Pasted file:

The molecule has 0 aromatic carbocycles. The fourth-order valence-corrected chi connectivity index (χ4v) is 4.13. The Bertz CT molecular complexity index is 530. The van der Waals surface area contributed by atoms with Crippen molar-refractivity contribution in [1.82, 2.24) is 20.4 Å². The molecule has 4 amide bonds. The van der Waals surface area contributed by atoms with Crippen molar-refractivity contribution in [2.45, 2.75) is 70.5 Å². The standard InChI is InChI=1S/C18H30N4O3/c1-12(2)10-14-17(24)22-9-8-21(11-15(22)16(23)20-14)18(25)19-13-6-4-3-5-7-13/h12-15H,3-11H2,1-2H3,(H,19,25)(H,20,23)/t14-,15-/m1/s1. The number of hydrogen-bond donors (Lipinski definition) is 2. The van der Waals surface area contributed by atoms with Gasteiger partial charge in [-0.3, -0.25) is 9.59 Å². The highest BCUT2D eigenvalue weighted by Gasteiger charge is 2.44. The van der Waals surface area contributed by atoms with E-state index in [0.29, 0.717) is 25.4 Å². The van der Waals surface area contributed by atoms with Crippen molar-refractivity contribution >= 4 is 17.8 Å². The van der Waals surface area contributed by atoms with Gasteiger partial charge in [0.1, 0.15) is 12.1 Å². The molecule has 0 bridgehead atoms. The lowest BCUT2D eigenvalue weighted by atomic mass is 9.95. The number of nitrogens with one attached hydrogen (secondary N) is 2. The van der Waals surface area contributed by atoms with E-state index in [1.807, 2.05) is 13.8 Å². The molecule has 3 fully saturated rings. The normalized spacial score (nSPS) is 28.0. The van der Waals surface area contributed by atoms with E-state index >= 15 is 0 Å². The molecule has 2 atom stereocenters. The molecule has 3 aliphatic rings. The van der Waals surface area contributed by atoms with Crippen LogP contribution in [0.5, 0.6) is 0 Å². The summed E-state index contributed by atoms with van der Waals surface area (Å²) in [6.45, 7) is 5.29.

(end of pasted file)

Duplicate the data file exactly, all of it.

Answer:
The molecule has 0 aromatic carbocycles. The fourth-order valence-corrected chi connectivity index (χ4v) is 4.13. The Bertz CT molecular complexity index is 530. The van der Waals surface area contributed by atoms with Crippen molar-refractivity contribution in [1.82, 2.24) is 20.4 Å². The molecule has 4 amide bonds. The van der Waals surface area contributed by atoms with Crippen molar-refractivity contribution in [2.45, 2.75) is 70.5 Å². The standard InChI is InChI=1S/C18H30N4O3/c1-12(2)10-14-17(24)22-9-8-21(11-15(22)16(23)20-14)18(25)19-13-6-4-3-5-7-13/h12-15H,3-11H2,1-2H3,(H,19,25)(H,20,23)/t14-,15-/m1/s1. The number of hydrogen-bond donors (Lipinski definition) is 2. The van der Waals surface area contributed by atoms with Gasteiger partial charge in [-0.3, -0.25) is 9.59 Å². The highest BCUT2D eigenvalue weighted by Gasteiger charge is 2.44. The van der Waals surface area contributed by atoms with E-state index in [0.29, 0.717) is 25.4 Å². The van der Waals surface area contributed by atoms with Crippen molar-refractivity contribution >= 4 is 17.8 Å². The van der Waals surface area contributed by atoms with Gasteiger partial charge in [0.1, 0.15) is 12.1 Å². The molecule has 0 bridgehead atoms. The lowest BCUT2D eigenvalue weighted by atomic mass is 9.95. The number of nitrogens with one attached hydrogen (secondary N) is 2. The van der Waals surface area contributed by atoms with E-state index in [1.807, 2.05) is 13.8 Å². The molecule has 3 fully saturated rings. The normalized spacial score (nSPS) is 28.0. The van der Waals surface area contributed by atoms with E-state index >= 15 is 0 Å². The molecule has 2 atom stereocenters. The molecule has 3 aliphatic rings. The van der Waals surface area contributed by atoms with Crippen LogP contribution in [0.5, 0.6) is 0 Å². The summed E-state index contributed by atoms with van der Waals surface area (Å²) in [6.45, 7) is 5.29.